sees another change in Rush's sound. This time, the album is flooded with airy synthesizer and guitar, and the drums are filled with lots of reverb, more than on Permanent Waves
. So in a way, this album has a very typical 80's sound.
So I was shocked by the opening chords of "The Big Money", but I can't say one way or the other whether the sound is better or worse, because sound alone isn't what defines the quality of a Rush album. What does is the song quality. So then - what about the song quality here?
Well, I won't pretend this is a great Rush album, but I sure enjoy it. Although it's not innovative or especially original, it is competently written and performed. So yeah, this is a pretty 'average' album by Rush standards, and arguably the first one where they didn't try anything new.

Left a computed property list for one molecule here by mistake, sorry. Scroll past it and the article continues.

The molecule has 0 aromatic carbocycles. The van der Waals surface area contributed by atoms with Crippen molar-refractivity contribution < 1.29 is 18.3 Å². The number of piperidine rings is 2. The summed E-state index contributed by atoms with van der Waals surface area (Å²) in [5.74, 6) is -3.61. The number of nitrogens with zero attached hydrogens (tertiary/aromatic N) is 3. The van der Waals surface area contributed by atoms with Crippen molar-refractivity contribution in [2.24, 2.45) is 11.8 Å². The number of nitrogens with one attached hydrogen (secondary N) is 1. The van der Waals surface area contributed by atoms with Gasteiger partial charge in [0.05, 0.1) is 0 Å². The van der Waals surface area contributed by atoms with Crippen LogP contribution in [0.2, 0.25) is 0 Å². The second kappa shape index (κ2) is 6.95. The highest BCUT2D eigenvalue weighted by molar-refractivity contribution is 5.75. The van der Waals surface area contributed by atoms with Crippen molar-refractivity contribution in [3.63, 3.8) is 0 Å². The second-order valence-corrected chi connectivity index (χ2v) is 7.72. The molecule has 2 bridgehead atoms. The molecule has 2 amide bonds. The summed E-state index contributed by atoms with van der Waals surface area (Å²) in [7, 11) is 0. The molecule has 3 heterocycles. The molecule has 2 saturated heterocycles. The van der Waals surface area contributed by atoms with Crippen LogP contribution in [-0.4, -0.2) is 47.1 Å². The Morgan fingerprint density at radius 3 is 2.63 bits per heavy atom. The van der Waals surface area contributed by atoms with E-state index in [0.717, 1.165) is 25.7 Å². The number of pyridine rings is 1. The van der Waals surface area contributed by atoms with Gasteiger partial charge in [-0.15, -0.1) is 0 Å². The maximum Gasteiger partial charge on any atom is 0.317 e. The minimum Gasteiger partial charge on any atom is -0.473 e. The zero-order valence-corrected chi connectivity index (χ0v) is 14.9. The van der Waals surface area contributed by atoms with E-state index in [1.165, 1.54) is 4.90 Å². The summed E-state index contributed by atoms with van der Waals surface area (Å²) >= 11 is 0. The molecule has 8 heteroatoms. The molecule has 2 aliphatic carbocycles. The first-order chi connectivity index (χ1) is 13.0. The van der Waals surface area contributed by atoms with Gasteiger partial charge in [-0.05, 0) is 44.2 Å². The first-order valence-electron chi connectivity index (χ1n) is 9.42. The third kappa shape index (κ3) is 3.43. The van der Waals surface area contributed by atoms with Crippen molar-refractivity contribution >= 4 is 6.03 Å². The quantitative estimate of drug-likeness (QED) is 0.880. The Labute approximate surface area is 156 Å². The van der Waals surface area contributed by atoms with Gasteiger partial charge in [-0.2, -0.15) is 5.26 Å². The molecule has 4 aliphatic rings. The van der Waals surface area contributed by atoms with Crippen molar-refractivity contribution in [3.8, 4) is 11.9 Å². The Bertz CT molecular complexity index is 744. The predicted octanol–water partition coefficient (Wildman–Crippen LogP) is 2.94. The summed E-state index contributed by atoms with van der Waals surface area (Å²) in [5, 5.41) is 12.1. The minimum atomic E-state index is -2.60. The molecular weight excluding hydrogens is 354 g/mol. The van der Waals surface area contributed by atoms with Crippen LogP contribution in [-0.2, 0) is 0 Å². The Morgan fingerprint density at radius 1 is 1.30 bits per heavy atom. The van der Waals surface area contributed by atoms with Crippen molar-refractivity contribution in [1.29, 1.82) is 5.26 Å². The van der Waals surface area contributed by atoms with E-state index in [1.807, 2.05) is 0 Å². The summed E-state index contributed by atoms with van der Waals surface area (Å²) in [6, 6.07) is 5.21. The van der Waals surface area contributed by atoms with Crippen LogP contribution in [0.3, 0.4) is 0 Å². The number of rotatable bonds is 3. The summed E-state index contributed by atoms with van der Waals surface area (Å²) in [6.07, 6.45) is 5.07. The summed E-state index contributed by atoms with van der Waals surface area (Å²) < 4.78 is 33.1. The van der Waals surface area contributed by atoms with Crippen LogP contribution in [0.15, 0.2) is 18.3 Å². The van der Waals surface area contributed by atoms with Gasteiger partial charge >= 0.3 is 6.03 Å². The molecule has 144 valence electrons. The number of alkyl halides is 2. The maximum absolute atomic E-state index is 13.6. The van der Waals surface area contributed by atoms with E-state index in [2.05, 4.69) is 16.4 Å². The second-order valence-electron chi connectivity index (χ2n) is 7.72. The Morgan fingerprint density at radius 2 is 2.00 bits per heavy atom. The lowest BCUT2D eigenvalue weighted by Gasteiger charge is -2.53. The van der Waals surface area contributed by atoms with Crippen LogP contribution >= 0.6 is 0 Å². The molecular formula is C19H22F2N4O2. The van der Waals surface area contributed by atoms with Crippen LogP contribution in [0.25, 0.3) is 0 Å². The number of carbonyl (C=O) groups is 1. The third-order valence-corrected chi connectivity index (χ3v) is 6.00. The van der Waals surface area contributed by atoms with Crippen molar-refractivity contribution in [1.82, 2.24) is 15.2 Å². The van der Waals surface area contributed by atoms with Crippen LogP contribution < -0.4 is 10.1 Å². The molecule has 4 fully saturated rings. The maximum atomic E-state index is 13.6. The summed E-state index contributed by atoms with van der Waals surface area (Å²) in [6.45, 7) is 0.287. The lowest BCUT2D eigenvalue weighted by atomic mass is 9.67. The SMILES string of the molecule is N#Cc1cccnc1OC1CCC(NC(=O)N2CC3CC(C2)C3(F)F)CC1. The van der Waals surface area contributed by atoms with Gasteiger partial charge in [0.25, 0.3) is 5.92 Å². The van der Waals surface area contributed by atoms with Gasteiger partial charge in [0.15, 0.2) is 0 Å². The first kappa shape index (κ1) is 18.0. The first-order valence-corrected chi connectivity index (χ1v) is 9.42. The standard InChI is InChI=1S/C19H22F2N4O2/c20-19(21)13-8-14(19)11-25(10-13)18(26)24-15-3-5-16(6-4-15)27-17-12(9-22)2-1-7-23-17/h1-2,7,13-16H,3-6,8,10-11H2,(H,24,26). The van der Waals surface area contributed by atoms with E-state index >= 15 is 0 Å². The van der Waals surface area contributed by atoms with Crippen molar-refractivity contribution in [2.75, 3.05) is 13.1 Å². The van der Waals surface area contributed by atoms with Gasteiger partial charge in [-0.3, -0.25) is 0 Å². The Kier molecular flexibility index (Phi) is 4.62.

There are more fillerish songs here than on any of the band's other albums - "Grand Designs", "Middletown Dreams", and "Emotion Detector" aren't exactly essential Rush. They're good tracks though, with beautiful performances, and cleverly written, but I've nevertheless heard better from Rush.
So this album doesn't deserve a very high rating. But I do enjoy it nonetheless - even the oft-maligned "Manhattan Project", with all its pomp and whatnot - manages to entertain; unoriginal and uninventive yes, but nevertheless beautiful.
The album does include a couple of classics though. The opening "The Big Money" is one of the best tracks on the album, rocking steadily and firmly, and the synths no longer dominate, even though they are still present. And the 'novelty' track "Mystic Rhythms" is equivalent to "Red Lenses" on Grace Under Pressure
, casting an eerie atmosphere via tribal percussion and some dark guitar work.
by Reviewer: Fernando Canto
(blogging at Sir Mustapha's Album Reviews [Defunct]